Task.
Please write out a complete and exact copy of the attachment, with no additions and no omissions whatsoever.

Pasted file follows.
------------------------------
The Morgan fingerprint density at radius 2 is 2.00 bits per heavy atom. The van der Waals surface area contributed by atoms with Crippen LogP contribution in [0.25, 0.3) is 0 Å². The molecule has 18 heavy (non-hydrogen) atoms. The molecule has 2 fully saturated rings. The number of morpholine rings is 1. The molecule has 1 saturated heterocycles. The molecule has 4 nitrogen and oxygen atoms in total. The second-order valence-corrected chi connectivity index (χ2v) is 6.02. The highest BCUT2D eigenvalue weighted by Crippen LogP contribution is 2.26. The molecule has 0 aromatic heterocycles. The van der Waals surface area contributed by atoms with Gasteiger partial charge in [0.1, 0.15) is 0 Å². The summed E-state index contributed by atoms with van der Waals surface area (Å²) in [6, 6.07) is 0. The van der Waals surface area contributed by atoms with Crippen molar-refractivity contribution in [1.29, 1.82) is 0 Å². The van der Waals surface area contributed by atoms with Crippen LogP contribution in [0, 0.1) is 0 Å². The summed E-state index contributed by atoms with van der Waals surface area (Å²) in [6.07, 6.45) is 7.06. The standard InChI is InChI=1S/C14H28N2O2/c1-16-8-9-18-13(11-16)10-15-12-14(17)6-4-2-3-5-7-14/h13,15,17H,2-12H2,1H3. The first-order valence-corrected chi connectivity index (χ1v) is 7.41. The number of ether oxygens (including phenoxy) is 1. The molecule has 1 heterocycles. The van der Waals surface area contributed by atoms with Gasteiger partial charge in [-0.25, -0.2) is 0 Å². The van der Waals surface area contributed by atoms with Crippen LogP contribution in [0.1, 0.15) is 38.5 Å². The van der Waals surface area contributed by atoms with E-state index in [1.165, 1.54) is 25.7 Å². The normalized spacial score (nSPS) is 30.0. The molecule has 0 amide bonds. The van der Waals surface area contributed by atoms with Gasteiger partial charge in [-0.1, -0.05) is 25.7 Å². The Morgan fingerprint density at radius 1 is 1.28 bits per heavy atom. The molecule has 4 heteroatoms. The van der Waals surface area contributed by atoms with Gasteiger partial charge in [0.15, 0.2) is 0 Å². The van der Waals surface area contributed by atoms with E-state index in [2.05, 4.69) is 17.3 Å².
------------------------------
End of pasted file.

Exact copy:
The Morgan fingerprint density at radius 2 is 2.00 bits per heavy atom. The van der Waals surface area contributed by atoms with Crippen LogP contribution in [0.25, 0.3) is 0 Å². The molecule has 18 heavy (non-hydrogen) atoms. The molecule has 2 fully saturated rings. The number of morpholine rings is 1. The molecule has 1 saturated heterocycles. The molecule has 4 nitrogen and oxygen atoms in total. The second-order valence-corrected chi connectivity index (χ2v) is 6.02. The highest BCUT2D eigenvalue weighted by Crippen LogP contribution is 2.26. The molecule has 0 aromatic heterocycles. The van der Waals surface area contributed by atoms with Gasteiger partial charge in [0.1, 0.15) is 0 Å². The summed E-state index contributed by atoms with van der Waals surface area (Å²) in [6, 6.07) is 0. The van der Waals surface area contributed by atoms with Crippen molar-refractivity contribution in [1.29, 1.82) is 0 Å². The van der Waals surface area contributed by atoms with Crippen LogP contribution in [0, 0.1) is 0 Å². The summed E-state index contributed by atoms with van der Waals surface area (Å²) in [6.07, 6.45) is 7.06. The standard InChI is InChI=1S/C14H28N2O2/c1-16-8-9-18-13(11-16)10-15-12-14(17)6-4-2-3-5-7-14/h13,15,17H,2-12H2,1H3. The first-order valence-corrected chi connectivity index (χ1v) is 7.41. The number of ether oxygens (including phenoxy) is 1. The molecule has 1 heterocycles. The van der Waals surface area contributed by atoms with Gasteiger partial charge in [-0.25, -0.2) is 0 Å². The van der Waals surface area contributed by atoms with Crippen LogP contribution in [0.1, 0.15) is 38.5 Å². The van der Waals surface area contributed by atoms with E-state index in [1.165, 1.54) is 25.7 Å². The normalized spacial score (nSPS) is 30.0. The molecule has 0 amide bonds. The van der Waals surface area contributed by atoms with Gasteiger partial charge in [-0.1, -0.05) is 25.7 Å². The Morgan fingerprint density at radius 1 is 1.28 bits per heavy atom. The molecule has 4 heteroatoms. The van der Waals surface area contributed by atoms with Gasteiger partial charge in [0.15, 0.2) is 0 Å². The van der Waals surface area contributed by atoms with E-state index in [2.05, 4.69) is 17.3 Å².